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Pakistan’s power grid owes $1.2 billion to Chinese producers

Pakistan's debt problem

Pakistan has to pay back Rs 360 PKR (around 1.25 billion dollars) to the Chinese power producers, Dawn News reported on Thursday.

It was reported that the Chinese side pleaded to charge PKR 1.83 per unit additional cost from consumers of ex-Wapda distribution companies (Discos) in October.

Pakistan’s National Electric Power Regulatory Authority (Nepra), held a public hearing on the request of the central power purchasing agency (CPPA) for recovering an additional PKR 28.3bn or PKR 1.83 per unit fuel cost adjustment in Discos’ tariffs for electricity consumed in August, noted that a series of cheaper power plants remained unutilized because of transmission constraints, thus adding unnecessary burden on consumers.

As per the Pakistan-based news daily, the power regulatory authority would announce its decision in a few days after analyzing and reconciliation of data.

The CPPA reported that cost in August this year was cheaper at about PKR 8.29 per unit as compared to PKR 9.9 per unit of the same month last year because of higher generation from local resources.

The representatives of the CPPA — a subsidiary of the Power Division and commercial agent of the Discos — reported that payables to Chinese IPPs stood at about Rs360bn but were unaware of the total amount of receivables and default amounts recoverable from public and private sector consumers.

The Nerpa members pointed out that the higher FCA was despite the fact 26 per cent increase in annual base tariff in July this year based on which the reference fuel tariff for the current year had been set.

It was pointed out that about 3,000MW of relatively cheaper electricity in the south — Thar coal, wind and solar — could not be evacuated to consumption centres in the north due to transmission constraints and expensive furnace oil-based plants had to be operated to meet 13 per cent higher demand.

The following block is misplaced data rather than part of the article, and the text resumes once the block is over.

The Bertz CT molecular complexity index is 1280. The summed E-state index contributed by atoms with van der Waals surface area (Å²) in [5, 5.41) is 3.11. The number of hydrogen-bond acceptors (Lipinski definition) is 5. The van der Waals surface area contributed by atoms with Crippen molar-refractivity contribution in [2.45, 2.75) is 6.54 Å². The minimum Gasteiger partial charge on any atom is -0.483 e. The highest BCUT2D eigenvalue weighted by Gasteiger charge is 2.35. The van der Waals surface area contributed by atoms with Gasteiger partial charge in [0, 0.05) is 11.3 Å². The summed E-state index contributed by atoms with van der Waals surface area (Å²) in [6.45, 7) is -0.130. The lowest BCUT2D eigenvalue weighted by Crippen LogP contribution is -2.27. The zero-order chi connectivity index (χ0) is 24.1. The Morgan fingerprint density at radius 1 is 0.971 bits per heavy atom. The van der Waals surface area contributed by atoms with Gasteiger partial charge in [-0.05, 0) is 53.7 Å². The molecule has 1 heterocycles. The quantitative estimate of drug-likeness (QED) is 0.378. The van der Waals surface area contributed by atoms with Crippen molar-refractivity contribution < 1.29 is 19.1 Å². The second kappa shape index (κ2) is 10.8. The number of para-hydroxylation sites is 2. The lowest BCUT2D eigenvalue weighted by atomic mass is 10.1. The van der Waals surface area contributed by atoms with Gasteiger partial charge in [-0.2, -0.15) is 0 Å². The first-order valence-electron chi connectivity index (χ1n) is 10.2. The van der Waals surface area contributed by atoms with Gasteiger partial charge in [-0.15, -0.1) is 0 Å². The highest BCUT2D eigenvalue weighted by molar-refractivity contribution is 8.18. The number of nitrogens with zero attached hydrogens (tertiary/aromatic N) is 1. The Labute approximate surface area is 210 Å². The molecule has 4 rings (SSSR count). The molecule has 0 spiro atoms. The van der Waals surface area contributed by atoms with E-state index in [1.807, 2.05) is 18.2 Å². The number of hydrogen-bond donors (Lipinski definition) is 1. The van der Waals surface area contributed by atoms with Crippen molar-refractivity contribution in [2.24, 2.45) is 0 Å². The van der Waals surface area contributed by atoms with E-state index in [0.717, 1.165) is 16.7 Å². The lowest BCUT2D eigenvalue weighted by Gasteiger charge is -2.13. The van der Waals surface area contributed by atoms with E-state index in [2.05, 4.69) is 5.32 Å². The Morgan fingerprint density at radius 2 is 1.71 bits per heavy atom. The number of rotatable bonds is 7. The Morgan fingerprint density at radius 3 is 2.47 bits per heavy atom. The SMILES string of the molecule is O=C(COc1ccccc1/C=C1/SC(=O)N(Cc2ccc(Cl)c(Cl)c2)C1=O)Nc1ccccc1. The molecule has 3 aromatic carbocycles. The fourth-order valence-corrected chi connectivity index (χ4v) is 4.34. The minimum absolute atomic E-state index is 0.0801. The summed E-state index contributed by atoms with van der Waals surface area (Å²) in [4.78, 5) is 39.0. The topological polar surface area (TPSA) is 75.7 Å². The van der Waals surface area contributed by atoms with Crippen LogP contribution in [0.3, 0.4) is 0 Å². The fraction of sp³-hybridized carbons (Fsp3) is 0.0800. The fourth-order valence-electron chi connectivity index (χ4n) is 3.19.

Dawn News reported that consumers in Karachi were charged with heavy load shedding at the same time.

Hydropower generation contributes the highest to the total power grid of Pakistan with 38 per cent, LNG-based power generation at 17.17 stood second, nuclear power generation contributes 12.79 per cent and local coal-based generation gives 10.3 per cent power to Pakistan.

This is the first time that Nepra has started separately reporting the local and imported coal-based power generation which shows a massive difference. In July this year, the cumulative (local and imported) coal-based generation stood at 14.69 per cent compared to 17.75 per cent share in June.

Power supply from domestic gas maintained its downward journey and contributed just 7.60 per cent to the Pakistan grid in August against 7.61 per cent in July, 8.54 per cent in June, 10.35 per cent in May and 12 per cent in April.

Also read: Economic mess in China, Pakistan puts CPEC in doldrums